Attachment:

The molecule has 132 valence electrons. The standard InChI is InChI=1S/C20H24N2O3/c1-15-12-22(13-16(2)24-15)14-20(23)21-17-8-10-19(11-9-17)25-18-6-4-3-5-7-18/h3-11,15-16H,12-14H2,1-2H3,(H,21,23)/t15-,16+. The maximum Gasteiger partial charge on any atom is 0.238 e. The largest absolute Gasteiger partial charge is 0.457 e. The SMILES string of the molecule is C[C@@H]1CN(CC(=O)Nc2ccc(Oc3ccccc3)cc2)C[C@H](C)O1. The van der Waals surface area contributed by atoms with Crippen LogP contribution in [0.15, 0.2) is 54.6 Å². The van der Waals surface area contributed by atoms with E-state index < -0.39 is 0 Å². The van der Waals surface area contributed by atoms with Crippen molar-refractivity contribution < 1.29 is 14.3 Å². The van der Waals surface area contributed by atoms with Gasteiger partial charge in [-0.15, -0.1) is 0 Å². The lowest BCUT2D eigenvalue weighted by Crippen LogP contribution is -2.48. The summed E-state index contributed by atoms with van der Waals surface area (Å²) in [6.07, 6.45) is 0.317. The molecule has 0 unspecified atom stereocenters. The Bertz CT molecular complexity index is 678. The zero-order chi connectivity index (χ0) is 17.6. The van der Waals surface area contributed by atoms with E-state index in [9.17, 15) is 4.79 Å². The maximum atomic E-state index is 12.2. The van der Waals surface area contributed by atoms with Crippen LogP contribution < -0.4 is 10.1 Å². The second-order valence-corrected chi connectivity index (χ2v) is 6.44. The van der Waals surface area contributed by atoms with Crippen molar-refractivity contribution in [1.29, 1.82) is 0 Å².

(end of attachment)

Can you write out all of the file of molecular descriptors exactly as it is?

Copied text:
The molecule has 132 valence electrons. The standard InChI is InChI=1S/C20H24N2O3/c1-15-12-22(13-16(2)24-15)14-20(23)21-17-8-10-19(11-9-17)25-18-6-4-3-5-7-18/h3-11,15-16H,12-14H2,1-2H3,(H,21,23)/t15-,16+. The maximum Gasteiger partial charge on any atom is 0.238 e. The largest absolute Gasteiger partial charge is 0.457 e. The SMILES string of the molecule is C[C@@H]1CN(CC(=O)Nc2ccc(Oc3ccccc3)cc2)C[C@H](C)O1. The van der Waals surface area contributed by atoms with Crippen LogP contribution in [0.15, 0.2) is 54.6 Å². The van der Waals surface area contributed by atoms with E-state index < -0.39 is 0 Å². The van der Waals surface area contributed by atoms with Crippen molar-refractivity contribution < 1.29 is 14.3 Å². The van der Waals surface area contributed by atoms with Gasteiger partial charge in [-0.15, -0.1) is 0 Å². The lowest BCUT2D eigenvalue weighted by Crippen LogP contribution is -2.48. The summed E-state index contributed by atoms with van der Waals surface area (Å²) in [6.07, 6.45) is 0.317. The molecule has 0 unspecified atom stereocenters. The Bertz CT molecular complexity index is 678. The zero-order chi connectivity index (χ0) is 17.6. The van der Waals surface area contributed by atoms with E-state index in [9.17, 15) is 4.79 Å². The maximum atomic E-state index is 12.2. The van der Waals surface area contributed by atoms with Crippen LogP contribution < -0.4 is 10.1 Å². The second-order valence-corrected chi connectivity index (χ2v) is 6.44. The van der Waals surface area contributed by atoms with Crippen molar-refractivity contribution in [1.29, 1.82) is 0 Å².